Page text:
08 September 2023, Apia Samoa - The impacts of mercury pollution can be challenging to identify and reverse but strategies to reduce mercury contamination are important because mercury can cause significant adverse effects to humans and ecological health.
The lifecycle management of mercury containing products presents a significant challenge for Pacific Island countries and territories. The Minamata Convention on Mercury is the first global agreement specifically designed to address contamination from a heavy metal, opened for signature on October 10, 2013 and entering into force on August 16, 2017, the Convention seeks to address issues related to the use and release of mercury in trade and in industrial processes.
Under the Minamata Convention, individual countries are charged with protecting human health and the environment from the risks of mercury exposure by systematically controlling mercury emissions and releases, including phasing out the use of mercury in certain products and processes.
As part of the 31st Secretariat of the Pacific Regional Environment Programme (SPREP) Meeting of Officials, themed, Sustainable, transformative and resilient for a Blue Pacific, a side event presented the Global Environment Facility (GEF) ISLANDS Pacific Project’s Campaign Plan with the aim of lobbying interest amongst all relevant stakeholders to join the “Mercury Free Pacific” campaign.
The side event informed Pacific Island government representatives and stakeholders on the risks posed by the ongoing use of mercury and mercury-containing products by highlighting the current situation in the Pacific region on work related to the management, phase-out and safe disposal of mercury and mercury-containing products and wastes.
The side event featured, Ines Benabdallah, of the GEF Chemicals and Waste Unit, Eisaku Toda, of the Minamata Convention Secretariat, David Evers of the Biodiversity Research Institute Mercury in Dentistry, Emele Duituturaga, of the World Alliance on Mercury Free Dentistry Mercury (Fiji), Fiasosoitamalii Siaosi, of Samoa’s Ministry of Natural Resources & Environment, Veari Kula, of the PNG Conservation and Environment Protection Authority, Edward Nicholas and Joshua Sam, of SPREP.
The side event presented a Pacific snapshot of findings of the Pacific Regional Minamata Initial Assessment (MIAs). Delegates who attended were informed that the regional Mercury Free Campaign will empower and encourage SPREP Members to become Parties to the Minamata Convention on mercury as well as to collect and dispose of legacy mercury waste in the Pacific island’s region. The campaign will develop a series of high-level communications to engage the people of the Pacific especially leaders on the issues of mercury, to improve understanding of the aims of the Minamata Convention, and of leaders’ knowledge in products containing mercury, and their available alternatives.
Panel members showcased regional efforts and highlights of MIA findings from the Pacific Hub of the World Alliance on Mercury Free Dentistry based in Fiji, the Samoa Ministry of Natural Resources & Environment and the Papua New Guinea Conservation and Environment Protection Authority.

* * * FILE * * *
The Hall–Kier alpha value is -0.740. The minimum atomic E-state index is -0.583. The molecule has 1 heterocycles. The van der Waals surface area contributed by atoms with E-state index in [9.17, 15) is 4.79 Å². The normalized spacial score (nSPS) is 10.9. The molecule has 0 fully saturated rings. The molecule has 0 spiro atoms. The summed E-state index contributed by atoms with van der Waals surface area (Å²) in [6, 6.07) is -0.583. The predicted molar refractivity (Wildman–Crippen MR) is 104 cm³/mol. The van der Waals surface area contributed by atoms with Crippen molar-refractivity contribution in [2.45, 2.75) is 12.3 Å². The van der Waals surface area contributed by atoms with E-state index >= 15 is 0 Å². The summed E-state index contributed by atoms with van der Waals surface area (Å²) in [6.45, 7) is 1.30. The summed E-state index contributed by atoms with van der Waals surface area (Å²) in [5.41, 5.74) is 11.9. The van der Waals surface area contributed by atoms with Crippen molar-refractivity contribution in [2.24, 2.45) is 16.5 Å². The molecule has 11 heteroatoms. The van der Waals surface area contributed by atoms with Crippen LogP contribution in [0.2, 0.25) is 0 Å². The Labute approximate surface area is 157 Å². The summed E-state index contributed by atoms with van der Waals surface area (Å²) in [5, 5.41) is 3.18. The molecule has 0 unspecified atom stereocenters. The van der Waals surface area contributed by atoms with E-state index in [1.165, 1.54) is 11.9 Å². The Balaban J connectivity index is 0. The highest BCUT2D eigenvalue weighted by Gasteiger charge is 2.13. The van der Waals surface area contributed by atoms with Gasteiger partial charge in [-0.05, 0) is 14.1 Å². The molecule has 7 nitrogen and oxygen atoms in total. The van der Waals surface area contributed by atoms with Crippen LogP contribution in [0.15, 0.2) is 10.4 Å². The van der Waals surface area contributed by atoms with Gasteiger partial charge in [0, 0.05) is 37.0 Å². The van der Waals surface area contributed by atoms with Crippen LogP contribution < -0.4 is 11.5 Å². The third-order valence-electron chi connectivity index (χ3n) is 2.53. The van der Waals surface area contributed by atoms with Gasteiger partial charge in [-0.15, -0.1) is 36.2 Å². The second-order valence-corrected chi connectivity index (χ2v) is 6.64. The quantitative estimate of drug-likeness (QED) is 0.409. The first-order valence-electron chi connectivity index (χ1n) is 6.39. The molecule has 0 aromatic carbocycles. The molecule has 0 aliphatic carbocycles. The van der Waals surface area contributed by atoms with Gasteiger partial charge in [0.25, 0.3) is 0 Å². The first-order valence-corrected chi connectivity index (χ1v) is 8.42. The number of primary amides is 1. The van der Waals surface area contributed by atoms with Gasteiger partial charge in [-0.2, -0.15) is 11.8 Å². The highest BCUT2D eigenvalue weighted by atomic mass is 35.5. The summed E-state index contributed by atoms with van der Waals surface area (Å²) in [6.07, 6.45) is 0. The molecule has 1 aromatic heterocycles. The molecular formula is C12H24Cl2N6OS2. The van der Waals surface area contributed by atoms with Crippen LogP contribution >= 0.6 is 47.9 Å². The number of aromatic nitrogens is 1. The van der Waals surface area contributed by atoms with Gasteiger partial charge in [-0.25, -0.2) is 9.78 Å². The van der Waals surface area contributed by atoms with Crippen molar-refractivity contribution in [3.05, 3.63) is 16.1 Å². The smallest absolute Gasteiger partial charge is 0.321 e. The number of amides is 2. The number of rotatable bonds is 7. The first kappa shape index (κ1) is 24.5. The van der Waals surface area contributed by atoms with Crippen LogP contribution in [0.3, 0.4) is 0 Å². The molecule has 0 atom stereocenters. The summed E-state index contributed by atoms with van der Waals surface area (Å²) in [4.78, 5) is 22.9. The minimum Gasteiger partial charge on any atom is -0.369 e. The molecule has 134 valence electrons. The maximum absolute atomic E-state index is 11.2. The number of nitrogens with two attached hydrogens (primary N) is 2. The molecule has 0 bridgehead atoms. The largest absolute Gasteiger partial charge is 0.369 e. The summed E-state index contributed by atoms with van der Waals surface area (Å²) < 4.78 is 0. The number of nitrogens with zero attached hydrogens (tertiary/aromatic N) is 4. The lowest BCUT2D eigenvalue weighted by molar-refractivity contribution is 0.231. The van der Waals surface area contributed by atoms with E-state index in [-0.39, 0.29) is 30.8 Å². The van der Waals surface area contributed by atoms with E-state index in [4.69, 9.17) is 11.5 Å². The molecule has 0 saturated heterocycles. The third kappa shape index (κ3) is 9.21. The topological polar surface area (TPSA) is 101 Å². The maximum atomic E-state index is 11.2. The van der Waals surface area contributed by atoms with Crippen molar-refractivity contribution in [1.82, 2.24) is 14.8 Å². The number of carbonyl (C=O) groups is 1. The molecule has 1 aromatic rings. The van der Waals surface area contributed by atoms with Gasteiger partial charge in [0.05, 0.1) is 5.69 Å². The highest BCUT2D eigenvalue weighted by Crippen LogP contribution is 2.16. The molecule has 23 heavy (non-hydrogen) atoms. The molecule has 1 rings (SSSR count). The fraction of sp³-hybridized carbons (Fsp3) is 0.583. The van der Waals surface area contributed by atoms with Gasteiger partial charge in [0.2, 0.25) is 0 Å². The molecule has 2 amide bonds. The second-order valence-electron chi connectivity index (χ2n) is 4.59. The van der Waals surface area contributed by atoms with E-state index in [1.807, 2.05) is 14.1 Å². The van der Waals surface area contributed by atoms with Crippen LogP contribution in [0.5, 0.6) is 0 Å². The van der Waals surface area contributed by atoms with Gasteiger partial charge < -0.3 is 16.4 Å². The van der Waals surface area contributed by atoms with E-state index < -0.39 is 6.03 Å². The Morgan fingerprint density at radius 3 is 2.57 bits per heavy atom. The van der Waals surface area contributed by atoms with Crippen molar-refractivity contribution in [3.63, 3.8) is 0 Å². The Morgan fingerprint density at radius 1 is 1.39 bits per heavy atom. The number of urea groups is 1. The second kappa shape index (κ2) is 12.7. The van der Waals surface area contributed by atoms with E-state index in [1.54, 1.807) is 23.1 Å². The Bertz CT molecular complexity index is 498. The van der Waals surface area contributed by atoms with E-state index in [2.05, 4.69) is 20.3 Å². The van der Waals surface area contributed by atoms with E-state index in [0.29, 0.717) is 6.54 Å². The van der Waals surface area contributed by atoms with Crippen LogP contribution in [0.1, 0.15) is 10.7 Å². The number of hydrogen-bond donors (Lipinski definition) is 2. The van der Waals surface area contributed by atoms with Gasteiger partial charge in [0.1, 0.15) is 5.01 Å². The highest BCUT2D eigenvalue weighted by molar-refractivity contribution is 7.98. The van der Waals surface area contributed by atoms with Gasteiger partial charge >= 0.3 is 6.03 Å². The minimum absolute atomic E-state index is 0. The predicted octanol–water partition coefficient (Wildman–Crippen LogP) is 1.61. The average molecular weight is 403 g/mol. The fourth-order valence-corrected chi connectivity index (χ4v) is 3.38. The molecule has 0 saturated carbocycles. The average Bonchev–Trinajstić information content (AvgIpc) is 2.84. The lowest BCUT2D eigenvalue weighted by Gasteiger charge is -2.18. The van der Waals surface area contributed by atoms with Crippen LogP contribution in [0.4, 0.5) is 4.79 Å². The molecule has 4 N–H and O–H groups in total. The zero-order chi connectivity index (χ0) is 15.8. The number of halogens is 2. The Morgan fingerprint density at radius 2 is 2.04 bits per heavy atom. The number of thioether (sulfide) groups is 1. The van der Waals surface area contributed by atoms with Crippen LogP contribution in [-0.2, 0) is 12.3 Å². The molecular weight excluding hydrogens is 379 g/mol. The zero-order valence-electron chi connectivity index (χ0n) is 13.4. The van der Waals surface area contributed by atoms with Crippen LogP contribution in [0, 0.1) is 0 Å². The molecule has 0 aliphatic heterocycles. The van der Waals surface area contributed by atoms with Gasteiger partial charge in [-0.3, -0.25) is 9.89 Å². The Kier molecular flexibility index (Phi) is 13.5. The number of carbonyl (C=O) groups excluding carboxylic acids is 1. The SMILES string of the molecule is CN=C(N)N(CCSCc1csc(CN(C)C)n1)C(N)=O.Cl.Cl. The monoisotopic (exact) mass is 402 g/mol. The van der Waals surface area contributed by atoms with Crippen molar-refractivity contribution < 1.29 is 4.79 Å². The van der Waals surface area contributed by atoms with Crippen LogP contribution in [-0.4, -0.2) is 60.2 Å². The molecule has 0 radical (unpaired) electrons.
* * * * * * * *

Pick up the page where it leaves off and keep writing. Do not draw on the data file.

The primary activities of the MIA projects in the Pacific include a review of institutional and capacity needs for implementation of the Convention, an assessment of national regulations, policies, and legislation to assist with preparations for compliance with the obligations of the Convention and an identification of the primary sources of mercury emissions and releases as part of a detailed National Mercury Profile. The MIAs are conducted with financial assistance from GEF and is being implemented by UNEP in eight Pacific islands being in coordination with SPREP.
Participants learnt that the Pacific faces unique challenges related to the Minamata Convention, as territory size limits options for sound management, storage, and disposal of hazardous waste and were informed that possible solutions to these challenges may include extending manufacturer and distributor responsibility and raising awareness.
The event participants were reminded that with greater collaboration and cooperation across the region, the potential risks associated with mercury in the environment can be reduced and were encouraged to choose healthier fish options, those with lower mercury levels, as part of their diet, purchase no or low mercury product substitutes when possible and support legislation that helps reduce the impacts of mercury on the environment.
The 31st SPREP Meeting of Officials and associated meetings are taking place at Taumeasina Island Resort in Samoa this week, from 4-8 September 2023. The meetings are guided by the theme: “SPREP@30th Sustainable, transformative and resilient for a Blue Pacific.”
The 31st SPREP Meeting of Officials and associated meetings bring together SPREP's 21 Pacific Island Member countries, 5 Metropolitan Members and partners to discuss strategic issues pertaining to the organisation, and to approve the 2024-2025 work plan. The 21 Pacific Island Member countries and territories of SPREP are: American Samoa, Commonwealth of the Northern Marianas, Cook Islands, Federated States of Micronesia, Fiji, French Polynesia, Guam, Kiribati, Marshall Islands, Nauru, New Caledonia, Niue, Palau, Papua New Guinea, Samoa, Solomon Islands, Tokelau, Tonga, Vanuatu and Wallis and Futuna. The five Metropolitan members of SPREP are: Australia, France, New Zealand, United Kingdom and the United States of America.
In our efforts to fulfil our vision of ‘a resilient Pacific environment, sustaining our livelihoods and natural heritage in harmony with our cultures’, SPREP is extremely grateful to our valued Members, development partners, donors, our CROP family, and stakeholders.
For more information on the 31SM, please contact: [email protected]